NEWS: The European Commission does not share other’s certainty that the German ‘foreigner vignette’ is discriminatory. Meanwhile, campaigns in neighbouring countries are stepping up.
Also, the European Commission launches an easy-to-use app of all the road rules around Europe. Fuel contamination caused a mass breakdown in Luxembourg at the weekend. Romania’s Transalpina road may not open this year.
GIBRALTAR FRONTIER WATCH: no delays all day then slowly building to 1h15 mid-afternoon.
EU LOOKS KINDLY ON GERMAN ‘FOREIGNER VIGNETTE’
Commission not sure tramp stamp is discriminatory.
Many observers are convinced the German foreigner vignette is discriminatory in principle, and thus against European law, but the European Commission says it ‘needs to see the details’.
Transport minister Alexander Dobrindt yesterday spelt out his plans for the foreigner vignette at a news conference in Berlin.
It starts in 2016, applies to all vehicles up to 3.5t – possibly even motorbikes – and to all public roads, not just the national network as thought previously. It will cost €10 for ten days or €20 for two months. An annual vignette sticker will be also be available at a price depending on the ‘characteristics of the vehicle’ (expected to be around €100 on average). The sticker will be sold over the internet and probably also petrol stations.
Many commentators, including the FIA, said immediately the vignette was discriminatory because it will not be paid directly by German motorists (who will have their vehicle taxes reduced to compensate). But this reckons without the similar UK Foreign Truck Levy introduced successfully this year, and without the series of meetings Dobrindt has held with the European Commission.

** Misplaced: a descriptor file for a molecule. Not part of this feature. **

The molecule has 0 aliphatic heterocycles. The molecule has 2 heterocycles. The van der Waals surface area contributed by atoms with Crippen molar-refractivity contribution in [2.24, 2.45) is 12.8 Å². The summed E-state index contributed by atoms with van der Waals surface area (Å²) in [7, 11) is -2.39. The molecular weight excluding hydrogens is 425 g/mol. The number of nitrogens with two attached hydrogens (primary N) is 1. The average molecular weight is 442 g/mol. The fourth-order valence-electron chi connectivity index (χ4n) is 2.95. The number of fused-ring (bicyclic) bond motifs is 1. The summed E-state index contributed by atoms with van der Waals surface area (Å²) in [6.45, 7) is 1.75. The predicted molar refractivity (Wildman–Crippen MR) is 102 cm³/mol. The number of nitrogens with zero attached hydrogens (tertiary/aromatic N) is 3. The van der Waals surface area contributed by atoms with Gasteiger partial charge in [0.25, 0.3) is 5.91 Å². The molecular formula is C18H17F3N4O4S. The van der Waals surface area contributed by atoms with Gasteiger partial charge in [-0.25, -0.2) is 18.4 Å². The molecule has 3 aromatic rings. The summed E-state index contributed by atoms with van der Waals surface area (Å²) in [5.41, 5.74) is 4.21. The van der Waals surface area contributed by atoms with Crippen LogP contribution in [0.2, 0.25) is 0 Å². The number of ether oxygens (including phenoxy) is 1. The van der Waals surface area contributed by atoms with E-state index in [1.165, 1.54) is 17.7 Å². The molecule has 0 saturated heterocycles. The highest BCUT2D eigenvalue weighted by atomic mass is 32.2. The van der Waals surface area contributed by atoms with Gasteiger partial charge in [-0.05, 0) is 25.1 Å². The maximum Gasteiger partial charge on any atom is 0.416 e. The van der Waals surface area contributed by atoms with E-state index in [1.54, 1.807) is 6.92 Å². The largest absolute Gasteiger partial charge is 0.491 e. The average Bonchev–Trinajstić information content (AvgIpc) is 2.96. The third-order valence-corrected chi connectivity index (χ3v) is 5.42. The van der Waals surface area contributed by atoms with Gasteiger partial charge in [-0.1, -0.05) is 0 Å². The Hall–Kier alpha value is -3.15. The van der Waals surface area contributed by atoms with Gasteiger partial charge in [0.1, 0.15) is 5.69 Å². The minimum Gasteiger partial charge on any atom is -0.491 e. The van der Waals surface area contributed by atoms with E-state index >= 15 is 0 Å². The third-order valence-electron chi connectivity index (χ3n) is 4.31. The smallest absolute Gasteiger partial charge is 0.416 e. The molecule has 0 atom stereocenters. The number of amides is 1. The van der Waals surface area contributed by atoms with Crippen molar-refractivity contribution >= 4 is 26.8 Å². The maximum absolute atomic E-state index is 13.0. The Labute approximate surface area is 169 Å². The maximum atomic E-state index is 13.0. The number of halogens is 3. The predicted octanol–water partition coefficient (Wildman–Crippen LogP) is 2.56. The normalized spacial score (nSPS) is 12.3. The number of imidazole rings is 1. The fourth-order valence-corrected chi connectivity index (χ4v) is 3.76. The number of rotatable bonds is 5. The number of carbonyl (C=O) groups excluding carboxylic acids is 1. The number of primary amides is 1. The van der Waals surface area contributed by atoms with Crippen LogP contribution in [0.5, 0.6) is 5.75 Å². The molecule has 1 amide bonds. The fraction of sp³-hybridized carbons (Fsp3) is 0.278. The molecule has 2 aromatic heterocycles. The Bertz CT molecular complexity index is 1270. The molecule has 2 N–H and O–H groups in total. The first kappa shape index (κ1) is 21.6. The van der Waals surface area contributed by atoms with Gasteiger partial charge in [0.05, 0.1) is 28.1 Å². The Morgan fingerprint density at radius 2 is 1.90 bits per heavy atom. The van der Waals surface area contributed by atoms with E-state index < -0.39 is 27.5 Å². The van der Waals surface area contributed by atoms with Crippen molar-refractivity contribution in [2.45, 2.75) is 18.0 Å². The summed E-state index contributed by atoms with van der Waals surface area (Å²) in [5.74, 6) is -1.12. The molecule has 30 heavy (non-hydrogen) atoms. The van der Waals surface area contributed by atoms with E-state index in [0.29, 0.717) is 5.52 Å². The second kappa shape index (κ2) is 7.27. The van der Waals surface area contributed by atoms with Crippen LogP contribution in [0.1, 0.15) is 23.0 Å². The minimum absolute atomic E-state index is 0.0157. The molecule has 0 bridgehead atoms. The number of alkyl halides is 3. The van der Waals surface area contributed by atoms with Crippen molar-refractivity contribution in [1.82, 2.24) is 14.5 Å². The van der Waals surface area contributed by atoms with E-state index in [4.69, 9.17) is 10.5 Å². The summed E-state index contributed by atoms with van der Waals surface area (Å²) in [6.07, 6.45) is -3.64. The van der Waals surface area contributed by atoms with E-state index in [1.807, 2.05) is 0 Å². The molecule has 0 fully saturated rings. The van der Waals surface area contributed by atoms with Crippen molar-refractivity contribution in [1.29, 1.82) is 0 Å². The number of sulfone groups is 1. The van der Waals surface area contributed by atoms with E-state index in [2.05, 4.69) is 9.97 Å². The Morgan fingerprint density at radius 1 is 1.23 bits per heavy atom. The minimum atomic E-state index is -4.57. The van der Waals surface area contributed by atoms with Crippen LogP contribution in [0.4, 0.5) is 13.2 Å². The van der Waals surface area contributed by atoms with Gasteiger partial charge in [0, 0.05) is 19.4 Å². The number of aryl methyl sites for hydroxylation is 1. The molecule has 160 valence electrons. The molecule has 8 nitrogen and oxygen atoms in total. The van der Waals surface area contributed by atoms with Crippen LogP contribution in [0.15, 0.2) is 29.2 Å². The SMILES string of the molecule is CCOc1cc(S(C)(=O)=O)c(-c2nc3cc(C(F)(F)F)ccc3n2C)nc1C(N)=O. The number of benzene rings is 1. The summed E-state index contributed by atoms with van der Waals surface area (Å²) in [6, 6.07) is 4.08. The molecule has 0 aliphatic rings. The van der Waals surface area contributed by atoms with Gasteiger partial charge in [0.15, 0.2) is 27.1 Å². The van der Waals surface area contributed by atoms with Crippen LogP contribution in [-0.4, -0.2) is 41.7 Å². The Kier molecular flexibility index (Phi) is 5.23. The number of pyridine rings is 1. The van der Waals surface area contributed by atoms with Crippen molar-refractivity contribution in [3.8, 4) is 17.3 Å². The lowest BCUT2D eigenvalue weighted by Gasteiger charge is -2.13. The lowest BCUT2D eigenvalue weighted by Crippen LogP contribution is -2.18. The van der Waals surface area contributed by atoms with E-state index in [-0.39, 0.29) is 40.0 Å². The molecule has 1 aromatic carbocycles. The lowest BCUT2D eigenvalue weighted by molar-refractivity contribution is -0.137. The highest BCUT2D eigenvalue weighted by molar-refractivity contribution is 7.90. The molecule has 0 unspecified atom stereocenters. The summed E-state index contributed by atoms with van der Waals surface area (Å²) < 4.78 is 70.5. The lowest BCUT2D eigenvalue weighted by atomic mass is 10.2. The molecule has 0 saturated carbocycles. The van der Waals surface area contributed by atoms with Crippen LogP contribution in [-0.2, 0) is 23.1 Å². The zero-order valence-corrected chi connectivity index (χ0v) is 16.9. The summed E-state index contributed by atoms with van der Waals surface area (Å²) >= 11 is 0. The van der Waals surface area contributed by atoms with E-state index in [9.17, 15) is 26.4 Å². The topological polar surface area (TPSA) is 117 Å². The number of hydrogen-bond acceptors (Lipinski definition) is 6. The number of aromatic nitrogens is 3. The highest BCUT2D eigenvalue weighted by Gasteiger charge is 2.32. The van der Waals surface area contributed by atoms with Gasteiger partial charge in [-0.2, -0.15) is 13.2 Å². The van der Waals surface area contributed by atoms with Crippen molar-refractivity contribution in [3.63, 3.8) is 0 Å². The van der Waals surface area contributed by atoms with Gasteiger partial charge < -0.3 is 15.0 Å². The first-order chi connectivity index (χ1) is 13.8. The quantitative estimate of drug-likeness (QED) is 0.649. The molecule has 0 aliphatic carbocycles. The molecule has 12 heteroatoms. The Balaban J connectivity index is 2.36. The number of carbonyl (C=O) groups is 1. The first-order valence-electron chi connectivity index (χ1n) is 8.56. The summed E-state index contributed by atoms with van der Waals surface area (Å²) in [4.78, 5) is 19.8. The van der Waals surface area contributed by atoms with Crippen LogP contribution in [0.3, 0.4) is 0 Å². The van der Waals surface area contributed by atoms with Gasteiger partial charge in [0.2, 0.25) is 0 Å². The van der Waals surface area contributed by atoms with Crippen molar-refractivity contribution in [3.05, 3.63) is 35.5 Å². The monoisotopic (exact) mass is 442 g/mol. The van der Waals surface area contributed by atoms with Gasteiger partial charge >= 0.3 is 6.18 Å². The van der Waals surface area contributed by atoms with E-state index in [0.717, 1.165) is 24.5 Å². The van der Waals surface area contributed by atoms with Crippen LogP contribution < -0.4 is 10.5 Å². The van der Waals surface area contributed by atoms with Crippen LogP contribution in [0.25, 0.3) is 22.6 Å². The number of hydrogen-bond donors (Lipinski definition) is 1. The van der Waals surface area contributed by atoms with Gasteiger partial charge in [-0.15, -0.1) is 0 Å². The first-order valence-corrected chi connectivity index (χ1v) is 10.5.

In a statement, transport commissioner Siim Kallas said, ‘We see many positive elements in the concepts outlined by the Minister today, but until all the details are known and discussed there can be no green or red light from Brussels. Now it’s time to sit down and hammer out the detail…
[Vignettes] should not be directly aimed at discriminating of foreign drivers. Everybody should pay a fair share for using and maintaining roads. The Minister appears to try to take this into account, but we would need to see the details.’
Meanwhile, both the Danish and Dutch FIA-affiliated ANWB motoring clubs have set up campaign groups against the vignette while the Austrian transport minister also reiterated yesterday that the move would face legal action.
UPDATE 12:30: The Dutch ANWB motoring club has already collected over 10,000 signatures against the German toll plan while, according to a report in thelocal.dk, the Danish government (and other political parties), are currently considering a suitable response, even a foreigner toll of their own. Meanwhile, however, the UK’s AA seems entirely unaware of the issue. A spokesman told @DriveEurope this lunchtime, ‘It’s not something that has darkened our doorstep yet.’
UPDATE 9 July, 14:00: the Dutch petition has now been signed by over 17,300 drivers. We also asked the UK’s RAC for a comment but have yet to hear back.
roundup: LUXEMBOURG. Water contamination was to blame for a spate of simultaneous breakdowns on the A6 motorway on Sunday. Nine drivers had just filled up at the Q8 services at Capellen to the west of Luxembourg City when their engines died. Water had seeped into the underground tanks. Q8 says the problem is now solved. Meanwhile a tanker driver had 500 litres of diesel stolen overnight from Aire de Berchem on the A3. ROMANIA. It’s nearby (lower) colleague Transfagarasan may have opened already but the local and national roads authorities are still arguing over whether to open the Transalpina high altitude road this year. Work is unfinished following a financial scandal rendering the 2145m DN67C dangerous in places.